Mallory: So let’s say that a mom wants to save for a family vacation, or she needs to send her kids to private school, because that’s going to be a better situation for their family? Or Maybe she wants to start putting away money for Christmas? —We’ve talked about giving to God first, but just getting into some practical money advice, how we can we be better savers, so we can take that Disney vacation in a few years or whatever it is we want to do, and still be responsible with our money?
Katie: My parents didn’t teach me a lot about finances myself, which a lot of people are like, “then how did you learn about money?!” But one lesson they did teach me when my sister and I were in middle school, and we were begging for a the new iPod touch, and they sat us down and explained that iPods are expensive and money didn’t grow on trees!
Sharing that to make the point that we have to be really careful with the decisions that we make in how we’re actually spending the money we have. If we always use our money to buy the latest gadgets and not really thinking about the opportunity costs that we have with each dollar, then we won’t have money for things like taking nicer vacations, private school or saving up for a nicer Christmas celebration. My parents told my sister and I that with each dollar, we have a choice to make. Sure, we could go and buy new iPods, OR we could go visit grandma and grandpa in Florida and go to Disney with them. This is a basic way to teach your kids opportunity costs, so we can teach responsibility with how we’re saving our money and planning for future decisions.
Mallory: Yes and look how you still remember that so clearly and how impactful that small lesson was to your life. So, it obviously sticks with our children and those are conversations we should have more of in our homes.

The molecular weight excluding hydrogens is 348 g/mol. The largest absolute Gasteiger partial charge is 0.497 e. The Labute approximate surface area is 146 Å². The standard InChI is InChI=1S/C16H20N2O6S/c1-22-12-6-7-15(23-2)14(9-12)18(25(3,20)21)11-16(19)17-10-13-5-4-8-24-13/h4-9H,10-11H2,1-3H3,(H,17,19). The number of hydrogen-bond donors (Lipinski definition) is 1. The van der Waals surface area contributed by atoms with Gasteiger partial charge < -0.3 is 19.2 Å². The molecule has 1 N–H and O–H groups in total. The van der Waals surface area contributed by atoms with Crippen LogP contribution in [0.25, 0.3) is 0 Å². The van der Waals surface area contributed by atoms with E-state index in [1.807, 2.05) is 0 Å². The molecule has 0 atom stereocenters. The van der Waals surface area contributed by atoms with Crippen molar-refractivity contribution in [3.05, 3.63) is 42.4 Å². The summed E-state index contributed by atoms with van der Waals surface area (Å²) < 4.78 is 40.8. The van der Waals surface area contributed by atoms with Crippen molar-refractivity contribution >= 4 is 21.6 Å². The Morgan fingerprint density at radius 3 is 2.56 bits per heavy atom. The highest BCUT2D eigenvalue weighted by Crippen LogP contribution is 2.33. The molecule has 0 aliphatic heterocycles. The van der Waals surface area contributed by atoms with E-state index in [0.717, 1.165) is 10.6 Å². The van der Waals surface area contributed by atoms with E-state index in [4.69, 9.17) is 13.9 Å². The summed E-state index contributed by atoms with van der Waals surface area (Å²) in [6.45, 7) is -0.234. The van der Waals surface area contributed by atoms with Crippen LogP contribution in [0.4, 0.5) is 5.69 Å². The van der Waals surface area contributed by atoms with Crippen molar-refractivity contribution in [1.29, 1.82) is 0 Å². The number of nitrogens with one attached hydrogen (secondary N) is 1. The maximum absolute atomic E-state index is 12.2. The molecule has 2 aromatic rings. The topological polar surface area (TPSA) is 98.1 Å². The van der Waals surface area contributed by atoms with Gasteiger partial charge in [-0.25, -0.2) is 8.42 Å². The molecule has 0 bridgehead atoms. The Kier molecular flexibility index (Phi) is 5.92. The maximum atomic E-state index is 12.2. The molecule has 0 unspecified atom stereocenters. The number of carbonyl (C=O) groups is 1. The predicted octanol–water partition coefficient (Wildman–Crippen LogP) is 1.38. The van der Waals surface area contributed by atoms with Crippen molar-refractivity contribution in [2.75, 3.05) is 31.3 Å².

Mallory: For example, I think any mom could identify with me on this: you’re in a store somewhere, let’s say, Target, and you’re just there to get a couple of things for the house. The kids are with you and ask, “Can we go look at the toys?”
Nowadays you don’t have to go far before you see the little value bins when you walk in loaded with junk and toys, or if you make it to the check-out home-free, then they spot it by the register! It’s a nightmare for a mom! So your kids sees whatever it is they “have to have” and it’s something in a smaller range, unlike an ipod.
However, it is still not beneficial to buy kids something every time, even if it’s just $5 or less, because they come to expect that mom is going to say yes to buy me that item every single time. So maybe we could talk about some ideas about teaching them, okay, if you want _______ (fill in the blank) then you can do some jobs at home for me, or you can save your own money, and we can come back and purchase that. I’ve realized personally, that I wasn’t doing my kids any favors by getting them things every time we would go to the store.